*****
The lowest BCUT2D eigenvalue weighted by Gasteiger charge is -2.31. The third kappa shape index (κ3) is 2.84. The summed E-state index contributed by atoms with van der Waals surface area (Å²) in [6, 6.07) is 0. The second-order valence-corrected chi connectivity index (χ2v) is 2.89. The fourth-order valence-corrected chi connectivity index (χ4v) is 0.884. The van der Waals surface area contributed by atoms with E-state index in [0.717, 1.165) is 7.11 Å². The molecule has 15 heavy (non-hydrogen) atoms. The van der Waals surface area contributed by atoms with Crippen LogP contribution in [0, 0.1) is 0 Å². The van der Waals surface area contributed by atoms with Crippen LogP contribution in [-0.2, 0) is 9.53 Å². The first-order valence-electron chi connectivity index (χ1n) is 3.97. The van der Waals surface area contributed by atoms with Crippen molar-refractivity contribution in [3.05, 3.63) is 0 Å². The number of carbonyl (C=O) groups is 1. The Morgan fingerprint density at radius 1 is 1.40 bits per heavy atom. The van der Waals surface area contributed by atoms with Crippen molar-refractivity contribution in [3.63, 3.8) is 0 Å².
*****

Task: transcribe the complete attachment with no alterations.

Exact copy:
The lowest BCUT2D eigenvalue weighted by Gasteiger charge is -2.31. The third kappa shape index (κ3) is 2.84. The summed E-state index contributed by atoms with van der Waals surface area (Å²) in [6, 6.07) is 0. The second-order valence-corrected chi connectivity index (χ2v) is 2.89. The fourth-order valence-corrected chi connectivity index (χ4v) is 0.884. The van der Waals surface area contributed by atoms with E-state index in [0.717, 1.165) is 7.11 Å². The molecule has 15 heavy (non-hydrogen) atoms. The van der Waals surface area contributed by atoms with Crippen LogP contribution in [0, 0.1) is 0 Å². The van der Waals surface area contributed by atoms with Crippen LogP contribution in [-0.2, 0) is 9.53 Å². The first-order valence-electron chi connectivity index (χ1n) is 3.97. The van der Waals surface area contributed by atoms with Crippen molar-refractivity contribution in [3.05, 3.63) is 0 Å². The number of carbonyl (C=O) groups is 1. The Morgan fingerprint density at radius 1 is 1.40 bits per heavy atom. The van der Waals surface area contributed by atoms with Crippen molar-refractivity contribution in [3.63, 3.8) is 0 Å².